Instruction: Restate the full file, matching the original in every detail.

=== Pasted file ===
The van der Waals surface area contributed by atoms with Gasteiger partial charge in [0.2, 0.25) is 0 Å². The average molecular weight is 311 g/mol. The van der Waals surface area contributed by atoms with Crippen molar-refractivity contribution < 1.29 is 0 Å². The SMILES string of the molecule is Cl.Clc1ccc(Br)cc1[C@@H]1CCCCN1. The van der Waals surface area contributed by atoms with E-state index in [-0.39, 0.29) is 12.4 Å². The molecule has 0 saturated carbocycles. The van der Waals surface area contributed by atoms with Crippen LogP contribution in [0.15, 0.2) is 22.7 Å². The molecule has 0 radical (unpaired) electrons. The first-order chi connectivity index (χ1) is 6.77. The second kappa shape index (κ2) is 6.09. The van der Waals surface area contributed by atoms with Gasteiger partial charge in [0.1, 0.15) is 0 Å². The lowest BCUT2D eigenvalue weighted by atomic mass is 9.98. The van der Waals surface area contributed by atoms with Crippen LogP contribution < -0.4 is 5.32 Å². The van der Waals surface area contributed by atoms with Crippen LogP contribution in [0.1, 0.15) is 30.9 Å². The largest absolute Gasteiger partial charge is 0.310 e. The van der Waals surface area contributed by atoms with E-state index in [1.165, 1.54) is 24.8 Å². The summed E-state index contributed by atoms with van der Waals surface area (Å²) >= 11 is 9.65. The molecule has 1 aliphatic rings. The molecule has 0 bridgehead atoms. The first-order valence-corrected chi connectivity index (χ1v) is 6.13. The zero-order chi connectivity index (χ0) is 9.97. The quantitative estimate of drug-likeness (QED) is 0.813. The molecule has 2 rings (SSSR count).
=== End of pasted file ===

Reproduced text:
The van der Waals surface area contributed by atoms with Gasteiger partial charge in [0.2, 0.25) is 0 Å². The average molecular weight is 311 g/mol. The van der Waals surface area contributed by atoms with Crippen molar-refractivity contribution < 1.29 is 0 Å². The SMILES string of the molecule is Cl.Clc1ccc(Br)cc1[C@@H]1CCCCN1. The van der Waals surface area contributed by atoms with E-state index in [-0.39, 0.29) is 12.4 Å². The molecule has 0 saturated carbocycles. The van der Waals surface area contributed by atoms with Crippen LogP contribution in [0.15, 0.2) is 22.7 Å². The molecule has 0 radical (unpaired) electrons. The first-order chi connectivity index (χ1) is 6.77. The second kappa shape index (κ2) is 6.09. The van der Waals surface area contributed by atoms with Gasteiger partial charge in [0.1, 0.15) is 0 Å². The lowest BCUT2D eigenvalue weighted by atomic mass is 9.98. The van der Waals surface area contributed by atoms with Crippen LogP contribution < -0.4 is 5.32 Å². The van der Waals surface area contributed by atoms with Crippen LogP contribution in [0.1, 0.15) is 30.9 Å². The largest absolute Gasteiger partial charge is 0.310 e. The van der Waals surface area contributed by atoms with E-state index in [1.165, 1.54) is 24.8 Å². The summed E-state index contributed by atoms with van der Waals surface area (Å²) >= 11 is 9.65. The molecule has 1 aliphatic rings. The molecule has 0 bridgehead atoms. The first-order valence-corrected chi connectivity index (χ1v) is 6.13. The zero-order chi connectivity index (χ0) is 9.97. The quantitative estimate of drug-likeness (QED) is 0.813. The molecule has 2 rings (SSSR count).